Support Networks

Find support for MS with handsTreatment and care for multiple sclerosis (MS) doesn’t end when you walk out of your doctor’s office. While having a great team of doctors, nurses, and other healthcare provides is important, it’s equally important to have network of support from friends, family, mentors, neighbors, and people who can help you understand and deal with the symptoms, setbacks, and progression of MS.

Change is Constant
MS is unpredictable. Each week brings new ups and down, new challenges and victories, and new questions and concerns for people living with and helping people who are living with MS. A group of people who can come together to face a challenge is stronger and better than a single person alone.

Help Your Caregiver Assess the Situation
Being cared for and caring for someone with MS can be deeply satisfying—it’s a chance for partners, family members, and friends to be drawn together as they face the challenges of the disease head-on. However, providing emotional and physical care for someone can become stressful and, at times, overwhelming. Balancing one’s own personal life and responsibilities with the care and concern of an ailing loved one can be difficult. Many caregivers will face periods of feeling guilty, angry, and alone.

You and your caregiver do not have to face this disease alone. Support from other family or professionals can help relieve stress, reevaluate approaches to treatment, and offer new perspectives on the caregiving relationship.

Reach Out for Support
Many resources are available to people with MS and the family members and support networks who are helping them. Managing the symptoms and progression of MS will be easier if you and your support network learn as much as you can about the progression and treatment of MS. The National MS Society is a very useful tool for this and can connect you with local chapters that may be able to meet with you and your family to talk about life with MS.

Being a caregiver for a person with MS, or any disease, can be rewarding—but it can also be overwhelming. Several organizations provide assistance and care to caregivers specifically. These caregiver support groups provide education seminars, enrichment resources, and connections to other individuals who are in similar situations to provide you with the best support for your current situation.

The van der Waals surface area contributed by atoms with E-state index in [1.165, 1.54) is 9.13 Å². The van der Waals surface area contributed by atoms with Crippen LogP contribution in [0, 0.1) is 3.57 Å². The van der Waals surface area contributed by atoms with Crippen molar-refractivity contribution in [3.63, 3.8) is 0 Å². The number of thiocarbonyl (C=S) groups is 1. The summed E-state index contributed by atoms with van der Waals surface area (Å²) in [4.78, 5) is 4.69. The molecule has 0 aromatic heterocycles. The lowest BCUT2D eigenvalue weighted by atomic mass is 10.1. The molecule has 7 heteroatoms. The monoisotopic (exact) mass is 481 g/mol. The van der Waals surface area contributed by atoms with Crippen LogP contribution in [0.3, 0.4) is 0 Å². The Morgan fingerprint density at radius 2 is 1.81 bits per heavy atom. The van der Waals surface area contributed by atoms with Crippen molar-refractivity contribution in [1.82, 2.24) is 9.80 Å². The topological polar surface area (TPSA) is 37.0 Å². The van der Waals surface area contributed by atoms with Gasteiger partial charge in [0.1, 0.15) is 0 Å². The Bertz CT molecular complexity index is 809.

These national organizations include:

  • The National Family Caregivers Association
    The NFCA supports caregivers and patients through education and mentorship. They also connect caregivers with organizations that may be able to provide help or assistance. The NFCA can be found at http://www.nfcacares.org/.
  • Leeza’s Place
    Leeza’s Place offers educational programs, social activities, emotional support, and presentation and workshops that are designed to make caregivers more aware of a disease’s progress and how best to handle any changes. Visit Leeza’s place at http://www.leezasplace.org/.
  • The Family Caregiver Alliance
    The FCA hosts regular webinars (virtual workshops) and classes where caregivers can learn about dealing with the frustrations and challenges of caring for a loved one. FCA also offers a state-by-state listing of resources, so you can find help in your area. Visit the FCA at http://www.caregiver.org/.
  • Rosalyn Carter Institute for Caregiving
    The RCI provides caregivers with educational programs and publications that promote caregiver health, skills, and resilience. The RCI can be found at http://rci.gsw.edu/.

Keep a List
A successful partnership between a patient and caregiver requires communication and understanding. Sometimes, a caregiver needs to attend to a personal issue; other times, you may want to have a friend or other family member come stay with you for the day. Many family members, friends, and members of your support team will be happy to help. Keep a list of people you can call on occasionally when you need additional help.

Some friends or family members may be more comfortable helping with errands, providing dinners, or helping transport kids. Keep a list of errands, appointments, or other services friends can do to help you or your primary caregiver.

The Caregiver Needs Care, Too
As the physical demands of caring for an ailing person increase, many caregivers neglect their own health. The needs and desires of the patient supersedes the needs of a caregiver’s health, such as getting regular exercise, eating a balanced diet and getting adequate sleep. Encourage your caregiver to care for him or herself, too. You’ll both benefit in the end.